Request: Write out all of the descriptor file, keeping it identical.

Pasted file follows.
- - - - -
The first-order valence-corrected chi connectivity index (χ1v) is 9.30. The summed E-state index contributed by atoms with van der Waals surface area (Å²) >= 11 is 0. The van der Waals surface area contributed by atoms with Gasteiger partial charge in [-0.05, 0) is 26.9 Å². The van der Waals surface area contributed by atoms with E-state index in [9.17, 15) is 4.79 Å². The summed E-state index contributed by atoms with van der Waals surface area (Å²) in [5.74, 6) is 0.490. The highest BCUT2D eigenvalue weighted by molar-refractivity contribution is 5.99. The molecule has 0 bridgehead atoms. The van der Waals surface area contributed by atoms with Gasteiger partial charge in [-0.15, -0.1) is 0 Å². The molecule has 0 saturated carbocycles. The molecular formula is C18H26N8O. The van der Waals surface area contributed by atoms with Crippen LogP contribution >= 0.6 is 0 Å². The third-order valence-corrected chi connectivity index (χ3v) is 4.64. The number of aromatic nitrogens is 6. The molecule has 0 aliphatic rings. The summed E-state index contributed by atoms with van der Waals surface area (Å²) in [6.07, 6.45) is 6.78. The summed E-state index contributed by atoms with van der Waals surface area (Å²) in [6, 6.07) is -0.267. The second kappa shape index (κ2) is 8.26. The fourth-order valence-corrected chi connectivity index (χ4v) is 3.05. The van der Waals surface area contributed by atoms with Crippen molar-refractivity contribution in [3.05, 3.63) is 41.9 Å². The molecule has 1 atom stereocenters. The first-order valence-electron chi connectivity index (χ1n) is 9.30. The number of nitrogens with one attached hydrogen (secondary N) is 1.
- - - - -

The first-order valence-corrected chi connectivity index (χ1v) is 9.30. The summed E-state index contributed by atoms with van der Waals surface area (Å²) >= 11 is 0. The van der Waals surface area contributed by atoms with Gasteiger partial charge in [-0.05, 0) is 26.9 Å². The van der Waals surface area contributed by atoms with E-state index in [9.17, 15) is 4.79 Å². The summed E-state index contributed by atoms with van der Waals surface area (Å²) in [5.74, 6) is 0.490. The highest BCUT2D eigenvalue weighted by molar-refractivity contribution is 5.99. The molecule has 0 bridgehead atoms. The van der Waals surface area contributed by atoms with Gasteiger partial charge in [-0.15, -0.1) is 0 Å². The molecule has 0 saturated carbocycles. The molecular formula is C18H26N8O. The van der Waals surface area contributed by atoms with Crippen LogP contribution >= 0.6 is 0 Å². The third-order valence-corrected chi connectivity index (χ3v) is 4.64. The number of aromatic nitrogens is 6. The molecule has 0 aliphatic rings. The summed E-state index contributed by atoms with van der Waals surface area (Å²) in [6.07, 6.45) is 6.78. The summed E-state index contributed by atoms with van der Waals surface area (Å²) in [6, 6.07) is -0.267. The second kappa shape index (κ2) is 8.26. The fourth-order valence-corrected chi connectivity index (χ4v) is 3.05. The van der Waals surface area contributed by atoms with Crippen molar-refractivity contribution in [3.05, 3.63) is 41.9 Å². The molecule has 1 atom stereocenters. The first-order valence-electron chi connectivity index (χ1n) is 9.30. The number of nitrogens with one attached hydrogen (secondary N) is 1.